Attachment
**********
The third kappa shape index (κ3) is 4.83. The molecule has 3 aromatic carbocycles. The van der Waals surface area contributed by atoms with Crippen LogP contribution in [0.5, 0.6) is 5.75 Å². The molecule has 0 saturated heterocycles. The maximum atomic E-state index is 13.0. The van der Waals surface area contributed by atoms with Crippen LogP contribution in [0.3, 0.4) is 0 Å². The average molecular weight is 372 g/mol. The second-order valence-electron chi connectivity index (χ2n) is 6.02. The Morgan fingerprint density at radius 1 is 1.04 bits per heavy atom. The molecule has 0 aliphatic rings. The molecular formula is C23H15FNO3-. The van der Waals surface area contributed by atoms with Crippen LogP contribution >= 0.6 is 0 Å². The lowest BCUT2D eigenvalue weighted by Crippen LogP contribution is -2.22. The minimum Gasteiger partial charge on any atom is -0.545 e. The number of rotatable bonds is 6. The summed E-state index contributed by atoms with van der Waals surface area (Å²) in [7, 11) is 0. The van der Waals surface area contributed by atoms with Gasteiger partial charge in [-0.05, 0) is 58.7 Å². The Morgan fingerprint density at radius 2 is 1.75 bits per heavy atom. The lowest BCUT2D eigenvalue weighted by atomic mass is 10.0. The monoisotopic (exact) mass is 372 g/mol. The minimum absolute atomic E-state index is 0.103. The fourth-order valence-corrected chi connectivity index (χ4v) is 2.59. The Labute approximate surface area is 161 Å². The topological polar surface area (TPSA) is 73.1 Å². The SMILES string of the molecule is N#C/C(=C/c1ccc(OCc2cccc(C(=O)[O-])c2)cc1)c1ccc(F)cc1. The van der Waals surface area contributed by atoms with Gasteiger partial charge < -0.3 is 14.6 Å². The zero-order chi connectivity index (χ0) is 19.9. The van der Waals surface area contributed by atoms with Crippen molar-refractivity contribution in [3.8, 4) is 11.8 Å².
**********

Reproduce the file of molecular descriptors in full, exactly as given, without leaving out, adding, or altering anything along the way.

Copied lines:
The third kappa shape index (κ3) is 4.83. The molecule has 3 aromatic carbocycles. The van der Waals surface area contributed by atoms with Crippen LogP contribution in [0.5, 0.6) is 5.75 Å². The molecule has 0 saturated heterocycles. The maximum atomic E-state index is 13.0. The van der Waals surface area contributed by atoms with Crippen LogP contribution in [0.3, 0.4) is 0 Å². The average molecular weight is 372 g/mol. The second-order valence-electron chi connectivity index (χ2n) is 6.02. The Morgan fingerprint density at radius 1 is 1.04 bits per heavy atom. The molecule has 0 aliphatic rings. The molecular formula is C23H15FNO3-. The van der Waals surface area contributed by atoms with Crippen LogP contribution >= 0.6 is 0 Å². The lowest BCUT2D eigenvalue weighted by Crippen LogP contribution is -2.22. The minimum Gasteiger partial charge on any atom is -0.545 e. The number of rotatable bonds is 6. The summed E-state index contributed by atoms with van der Waals surface area (Å²) in [7, 11) is 0. The van der Waals surface area contributed by atoms with Gasteiger partial charge in [-0.05, 0) is 58.7 Å². The Morgan fingerprint density at radius 2 is 1.75 bits per heavy atom. The lowest BCUT2D eigenvalue weighted by atomic mass is 10.0. The monoisotopic (exact) mass is 372 g/mol. The minimum absolute atomic E-state index is 0.103. The fourth-order valence-corrected chi connectivity index (χ4v) is 2.59. The Labute approximate surface area is 161 Å². The topological polar surface area (TPSA) is 73.1 Å². The SMILES string of the molecule is N#C/C(=C/c1ccc(OCc2cccc(C(=O)[O-])c2)cc1)c1ccc(F)cc1. The van der Waals surface area contributed by atoms with Gasteiger partial charge < -0.3 is 14.6 Å². The zero-order chi connectivity index (χ0) is 19.9. The van der Waals surface area contributed by atoms with Crippen molar-refractivity contribution in [3.8, 4) is 11.8 Å².